Businesses today need to focus on collaborating on the development activity and the operational pieces toward that business assurance. Continuous integration helps development teams work in an agile model and complete the development milestones while release automation and continuous deployment help getting the releases delivered in an agile model as well.
To achieve this goal, there is some initial seeding that needs to take place in an organization, and shift-left is one of those. Automation which used to happen at the end of the testing lifecycle is now a thing of the past. Now we are talking about how progressive automation, or holistic automation across the lifecycle, can enable the development teams to accelerate the process to integrate and release teams to accelerate the process to deploy the code on a continuous delivery model.
All of these aspects are getting integrated as a part of the continuous integration, so that more scope and more enhancements can get delivered, more functionality gets delivered, at a faster pace. And once this happens, the next step, obviously, is to deploy continuously.
Once that continuous deployment is automated as well, that's when the overall DevOps transformation is moving in the appropriate direction.
So, to summarize: Shift left, DevOps, CI/CD, etc., are all components in the software lifecycle that can assist or facilitate businesses in their digital transformation journey.
To take an example, for one of our banking customers, TCS implemented shift-left combined with automation and continuous integration tools and techniques. The primary objective, or a starting point, to guide their CI/CD implementation was improvement in the business customer experience. Some of the outcomes were release frequency was done every two weeks for both legacy and digital portfolios, continuous integration in agile and continuous delivery in waterfall, regression automation increased to 80 percent, and testing costs reduced by over 10 percent.
In TCS, we have built accelerators and tools like ITS (Intelligent Testing Systems), with all the tools and testing process steps integrated and automated, and TCS NETRA (Non-Production Environment Tracking and Release Automation), which is a web-based, end-to-end delivery automation platform to offer a complete continuous delivery solution along with environment tracking and management.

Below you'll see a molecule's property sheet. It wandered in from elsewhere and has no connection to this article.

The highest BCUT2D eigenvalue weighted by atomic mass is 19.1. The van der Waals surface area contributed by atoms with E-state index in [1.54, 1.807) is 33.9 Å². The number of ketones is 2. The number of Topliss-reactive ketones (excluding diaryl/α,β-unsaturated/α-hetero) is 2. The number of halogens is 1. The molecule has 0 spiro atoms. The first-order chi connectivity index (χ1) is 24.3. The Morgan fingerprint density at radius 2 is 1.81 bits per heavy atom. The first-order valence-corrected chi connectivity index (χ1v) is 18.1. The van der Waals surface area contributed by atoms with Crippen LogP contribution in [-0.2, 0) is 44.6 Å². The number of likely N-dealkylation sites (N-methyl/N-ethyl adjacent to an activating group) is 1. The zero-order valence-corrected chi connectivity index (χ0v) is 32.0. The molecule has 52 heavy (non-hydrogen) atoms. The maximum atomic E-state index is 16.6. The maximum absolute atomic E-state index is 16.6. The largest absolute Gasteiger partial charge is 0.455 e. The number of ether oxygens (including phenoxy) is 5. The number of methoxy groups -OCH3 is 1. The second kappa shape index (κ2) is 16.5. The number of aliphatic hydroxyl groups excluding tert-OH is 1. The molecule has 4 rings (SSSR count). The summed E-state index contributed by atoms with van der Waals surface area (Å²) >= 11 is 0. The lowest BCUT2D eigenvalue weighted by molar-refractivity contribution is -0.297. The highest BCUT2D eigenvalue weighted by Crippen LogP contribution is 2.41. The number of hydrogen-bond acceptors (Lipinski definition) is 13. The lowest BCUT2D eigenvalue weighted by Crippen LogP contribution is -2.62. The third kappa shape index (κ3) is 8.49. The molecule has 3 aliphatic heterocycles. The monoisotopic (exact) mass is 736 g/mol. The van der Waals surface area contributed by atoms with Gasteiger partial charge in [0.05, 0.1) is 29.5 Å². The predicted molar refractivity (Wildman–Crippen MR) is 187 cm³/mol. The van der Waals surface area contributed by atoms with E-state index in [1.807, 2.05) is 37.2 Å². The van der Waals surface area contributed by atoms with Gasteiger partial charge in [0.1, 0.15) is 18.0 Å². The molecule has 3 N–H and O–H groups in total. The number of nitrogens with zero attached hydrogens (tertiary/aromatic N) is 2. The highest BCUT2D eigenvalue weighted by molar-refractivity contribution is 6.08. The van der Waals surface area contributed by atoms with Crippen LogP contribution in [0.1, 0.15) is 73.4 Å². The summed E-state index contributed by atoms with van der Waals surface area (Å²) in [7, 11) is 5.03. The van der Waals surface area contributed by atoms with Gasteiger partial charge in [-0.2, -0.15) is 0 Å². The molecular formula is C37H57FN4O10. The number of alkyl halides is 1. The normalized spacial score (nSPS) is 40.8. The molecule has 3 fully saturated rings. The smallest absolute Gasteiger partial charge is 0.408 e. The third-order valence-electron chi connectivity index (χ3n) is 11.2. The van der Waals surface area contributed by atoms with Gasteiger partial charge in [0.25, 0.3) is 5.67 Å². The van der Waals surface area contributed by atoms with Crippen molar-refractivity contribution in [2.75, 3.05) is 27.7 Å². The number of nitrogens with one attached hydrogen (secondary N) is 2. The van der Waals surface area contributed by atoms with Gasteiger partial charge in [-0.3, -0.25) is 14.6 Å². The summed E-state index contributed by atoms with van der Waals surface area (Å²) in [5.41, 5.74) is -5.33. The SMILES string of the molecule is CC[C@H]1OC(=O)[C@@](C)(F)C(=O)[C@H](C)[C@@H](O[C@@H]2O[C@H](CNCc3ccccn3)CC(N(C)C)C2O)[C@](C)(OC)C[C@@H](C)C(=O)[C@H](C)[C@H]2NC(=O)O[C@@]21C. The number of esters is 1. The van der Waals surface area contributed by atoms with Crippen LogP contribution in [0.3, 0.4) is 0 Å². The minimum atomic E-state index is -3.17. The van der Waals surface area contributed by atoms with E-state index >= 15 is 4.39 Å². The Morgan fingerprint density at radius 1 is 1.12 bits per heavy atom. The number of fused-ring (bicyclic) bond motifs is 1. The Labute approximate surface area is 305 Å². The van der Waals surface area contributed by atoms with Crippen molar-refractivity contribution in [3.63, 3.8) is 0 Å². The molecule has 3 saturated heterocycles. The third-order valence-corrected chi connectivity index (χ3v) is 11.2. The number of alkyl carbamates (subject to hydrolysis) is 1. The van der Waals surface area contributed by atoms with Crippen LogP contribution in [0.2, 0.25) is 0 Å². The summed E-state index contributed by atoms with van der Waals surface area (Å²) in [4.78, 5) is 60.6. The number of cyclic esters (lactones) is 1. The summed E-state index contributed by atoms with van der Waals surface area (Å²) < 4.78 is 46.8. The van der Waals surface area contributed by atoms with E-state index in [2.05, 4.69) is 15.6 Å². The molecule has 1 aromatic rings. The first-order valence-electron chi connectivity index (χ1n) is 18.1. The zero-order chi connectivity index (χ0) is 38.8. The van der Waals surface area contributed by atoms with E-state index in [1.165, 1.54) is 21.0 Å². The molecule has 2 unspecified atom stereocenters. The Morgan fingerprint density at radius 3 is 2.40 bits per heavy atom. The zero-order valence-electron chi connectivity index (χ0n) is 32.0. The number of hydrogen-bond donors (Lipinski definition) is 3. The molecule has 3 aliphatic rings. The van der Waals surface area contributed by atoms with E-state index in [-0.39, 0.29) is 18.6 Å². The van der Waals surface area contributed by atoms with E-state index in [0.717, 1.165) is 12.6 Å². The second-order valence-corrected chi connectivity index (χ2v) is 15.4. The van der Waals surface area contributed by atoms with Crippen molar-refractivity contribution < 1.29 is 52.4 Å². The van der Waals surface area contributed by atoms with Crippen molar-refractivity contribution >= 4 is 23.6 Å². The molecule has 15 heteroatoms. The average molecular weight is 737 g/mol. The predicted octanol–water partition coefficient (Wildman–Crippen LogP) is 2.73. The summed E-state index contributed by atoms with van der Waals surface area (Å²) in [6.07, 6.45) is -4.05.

Josiah Renaudin: Absolutely. Can you also share your views on agile in testing? Are there any recommendations you could suggest for organizations adopting agile for the first time?
Shankar Konda: At TCS, we recommend organizations embarking on an agile journey should ensure minimal viable functional enhancement for development approach and also real-time collaboration of teams for truly seeing the results of the agile approach. This can be achieved once product owners are well versed with creating good user stories. Organizations should also automate a continuous integration pipeline with standardized tools and environment so that the code is always in a deployable state. They should explore a test-driven development approach by integrating QA with the agile teams with early creation and execution of automation test scripts. And finally, both the legacy and digital applications should be in sync to increase the frequency of releases with reduced release scope.
Josiah Renaudin: Right, that's a great explanation. And I do have one more point to bring up to you, Shankar, and I very much appreciate your time. This is a very long-reaching question. Testing has moved from being an after-the-fact activity to a proactive quality function, from a cost-center activity to a value-center one, from right at the end to shift left, and now continuous. So, what is the future outlook? Will it change, or continue on this path?
Shankar Konda: That's a great question, so let me just explain this. As I mentioned earlier, gone are those days where the traditional model of testing was as a gatekeeper. In the good old days, you are trying to find a defect, and once you find a defect, you're expecting to get it repaired, and then you try to retest that repair and to see if the defect doesn't exist anymore—so traditionally, it was more of a quality control function.
I think the market is not accepting that kind of methodology anymore. In the modern era, what is happening now is testing is not just testing anymore—it is more quality engineering now. It is more how quality can be engineered into the practices of the development lifecycle itself. In fact, for a couple of our customer engagements, TCS has redefined the roles of the quality assurance and testing professionals. They are now being referred to as “quality engineers” instead of quality analysts. They're not any longer just testers because of the fact that they need to enable the other aspects of lifecycle development and become that part of the development team. They are not just part of the testing team anymore; they are part of the development team, working as quality engineers.